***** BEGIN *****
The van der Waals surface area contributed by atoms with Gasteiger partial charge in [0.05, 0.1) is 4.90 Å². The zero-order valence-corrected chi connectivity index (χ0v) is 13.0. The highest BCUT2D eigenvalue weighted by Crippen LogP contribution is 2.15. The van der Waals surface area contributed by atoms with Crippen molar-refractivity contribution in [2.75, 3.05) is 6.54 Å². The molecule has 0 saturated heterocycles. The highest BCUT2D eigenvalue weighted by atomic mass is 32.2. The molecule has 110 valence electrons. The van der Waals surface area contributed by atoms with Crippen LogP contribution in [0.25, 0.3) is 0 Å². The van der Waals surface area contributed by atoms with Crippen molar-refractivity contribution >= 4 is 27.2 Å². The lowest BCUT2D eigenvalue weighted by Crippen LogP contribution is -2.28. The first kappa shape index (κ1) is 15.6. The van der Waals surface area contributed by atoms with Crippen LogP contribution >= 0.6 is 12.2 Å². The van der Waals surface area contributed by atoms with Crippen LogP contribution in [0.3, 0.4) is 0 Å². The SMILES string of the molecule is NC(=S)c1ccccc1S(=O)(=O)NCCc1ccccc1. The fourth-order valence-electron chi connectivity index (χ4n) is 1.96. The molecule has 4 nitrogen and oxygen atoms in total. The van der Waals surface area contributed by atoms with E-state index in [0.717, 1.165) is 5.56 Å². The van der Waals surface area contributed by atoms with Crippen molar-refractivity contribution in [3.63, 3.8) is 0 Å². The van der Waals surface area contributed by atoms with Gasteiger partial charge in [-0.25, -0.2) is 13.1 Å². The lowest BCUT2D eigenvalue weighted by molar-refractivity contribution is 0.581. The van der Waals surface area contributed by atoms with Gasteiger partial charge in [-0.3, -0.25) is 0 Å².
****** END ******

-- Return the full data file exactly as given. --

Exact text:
The van der Waals surface area contributed by atoms with Gasteiger partial charge in [0.05, 0.1) is 4.90 Å². The zero-order valence-corrected chi connectivity index (χ0v) is 13.0. The highest BCUT2D eigenvalue weighted by Crippen LogP contribution is 2.15. The van der Waals surface area contributed by atoms with Crippen molar-refractivity contribution in [2.75, 3.05) is 6.54 Å². The molecule has 0 saturated heterocycles. The highest BCUT2D eigenvalue weighted by atomic mass is 32.2. The molecule has 110 valence electrons. The van der Waals surface area contributed by atoms with Crippen LogP contribution in [0.25, 0.3) is 0 Å². The van der Waals surface area contributed by atoms with Crippen molar-refractivity contribution >= 4 is 27.2 Å². The lowest BCUT2D eigenvalue weighted by Crippen LogP contribution is -2.28. The first kappa shape index (κ1) is 15.6. The van der Waals surface area contributed by atoms with Crippen LogP contribution >= 0.6 is 12.2 Å². The van der Waals surface area contributed by atoms with Crippen LogP contribution in [0.3, 0.4) is 0 Å². The SMILES string of the molecule is NC(=S)c1ccccc1S(=O)(=O)NCCc1ccccc1. The fourth-order valence-electron chi connectivity index (χ4n) is 1.96. The molecule has 4 nitrogen and oxygen atoms in total. The van der Waals surface area contributed by atoms with E-state index in [0.717, 1.165) is 5.56 Å². The van der Waals surface area contributed by atoms with Crippen molar-refractivity contribution in [3.63, 3.8) is 0 Å². The van der Waals surface area contributed by atoms with Gasteiger partial charge in [-0.25, -0.2) is 13.1 Å². The lowest BCUT2D eigenvalue weighted by molar-refractivity contribution is 0.581. The van der Waals surface area contributed by atoms with Gasteiger partial charge in [-0.3, -0.25) is 0 Å².